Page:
Saturday, March 19, 2011

Why did I breed our Vizsla?

Bailey and Sophie doing the courtship dance.

I am not a professional dog person by any means.  I have never taken a husbandry class.  My thoughts on breeding are just from a guy who has fallen in love with the Hungarian Pointer and my desire to see the breed stay strong.

The Hungarian Pointer, Vizsla, with its rich 1,000-year history filled with glory and tragedy fascinates me.

At one of the earliest field trials that I ever attended, a judge called down from her horse.

"Handler, you have a good dog there.  I don't judge a Vizsla on how well it does against other Vizslas.  I judge a Vizsla against all pointing breeds.  That is the standard you should reach for.  To win against the best of the best." 

He placed second that day in the derby stake.

At 8 months old Bailey scored a perfect 112 at the Natural Abilities Test put on by the North American Versatile Hunting Dog Association.

I think he is a great Vizsla.  I hoped, one day, to breed him to a very good female.  He is a strong athlete with a great temperament and has excellent hunting skills.

If we had chosen to give Bailey over to a professional handler to stay and train full time, he would be a field champion in short order.  This is according to knowledgeable friends.

Before breeding Bailey to Sophie, her owner and I talked as we walked the two dogs up in the hills together.  We were checking the dogs out and the dogs were doing the same.

We printed out the genealogy charts of both dogs going back five generations. We then asked some of the most knowledgeable people in the Northern California Vizsla world to look over the charts.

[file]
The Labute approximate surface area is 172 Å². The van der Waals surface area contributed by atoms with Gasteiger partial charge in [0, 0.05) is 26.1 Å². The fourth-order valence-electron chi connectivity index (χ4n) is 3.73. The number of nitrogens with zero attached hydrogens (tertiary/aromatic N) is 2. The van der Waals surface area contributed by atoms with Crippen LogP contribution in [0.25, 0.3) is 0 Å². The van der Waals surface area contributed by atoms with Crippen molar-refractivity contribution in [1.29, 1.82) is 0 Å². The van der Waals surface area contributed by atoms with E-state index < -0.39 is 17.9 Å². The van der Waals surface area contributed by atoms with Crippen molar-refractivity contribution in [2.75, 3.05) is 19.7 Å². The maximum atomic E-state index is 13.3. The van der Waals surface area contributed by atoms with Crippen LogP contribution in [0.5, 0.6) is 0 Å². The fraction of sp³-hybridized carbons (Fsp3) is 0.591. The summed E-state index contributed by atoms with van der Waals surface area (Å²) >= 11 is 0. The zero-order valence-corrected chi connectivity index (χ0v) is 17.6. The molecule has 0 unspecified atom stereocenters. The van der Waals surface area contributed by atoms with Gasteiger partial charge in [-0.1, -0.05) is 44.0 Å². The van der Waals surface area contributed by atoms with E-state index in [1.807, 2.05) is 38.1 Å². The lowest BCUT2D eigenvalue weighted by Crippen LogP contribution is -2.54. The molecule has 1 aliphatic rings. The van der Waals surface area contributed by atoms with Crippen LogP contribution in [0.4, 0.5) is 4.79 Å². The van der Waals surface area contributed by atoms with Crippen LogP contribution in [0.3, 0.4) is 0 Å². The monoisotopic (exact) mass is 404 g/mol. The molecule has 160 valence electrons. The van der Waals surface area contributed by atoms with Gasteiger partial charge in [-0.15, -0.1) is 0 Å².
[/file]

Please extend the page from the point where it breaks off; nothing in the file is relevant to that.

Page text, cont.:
I would never had known how all the parts of the breeding puzzle would have gone together without their input.   It was quite interesting to watch as they looked and made comments on Vizsla names on the two charts going back decades.  There were certain things they were looking for as they scanned the names.

They saw this breeding couple as a very good match.

We then proceeded to breed the dogs.  Here is the post from February 5, 2011:

So, in three weeks Sophie is expecting to whelp the litter she and Bailey created.  I am excited.

The chances are excellent that they will be healthy.  We would expect them to also be physically and mentally ready to be good hunters. 

The genes and tests all point to some great pups.

I asked myself about who should get a Bailey pup?  I would hope for an owner who wants to get out everyday, rain or shine, and let the pup grow into their best friend and hopefully hunting partner.

 (I had never hunted before I got Bailey and now do it to watch this great creature do what comes naturally, but trained to be a team member with me.)

"Life is not measured by the number of breaths we take but the moments that take our breath away."

It makes me proud to be a part of improving the Vizsla breed here on the West Coast.  That is quite a reward in itself.

1 comment:

Anonymous said...

How much would it cost for one of your pups?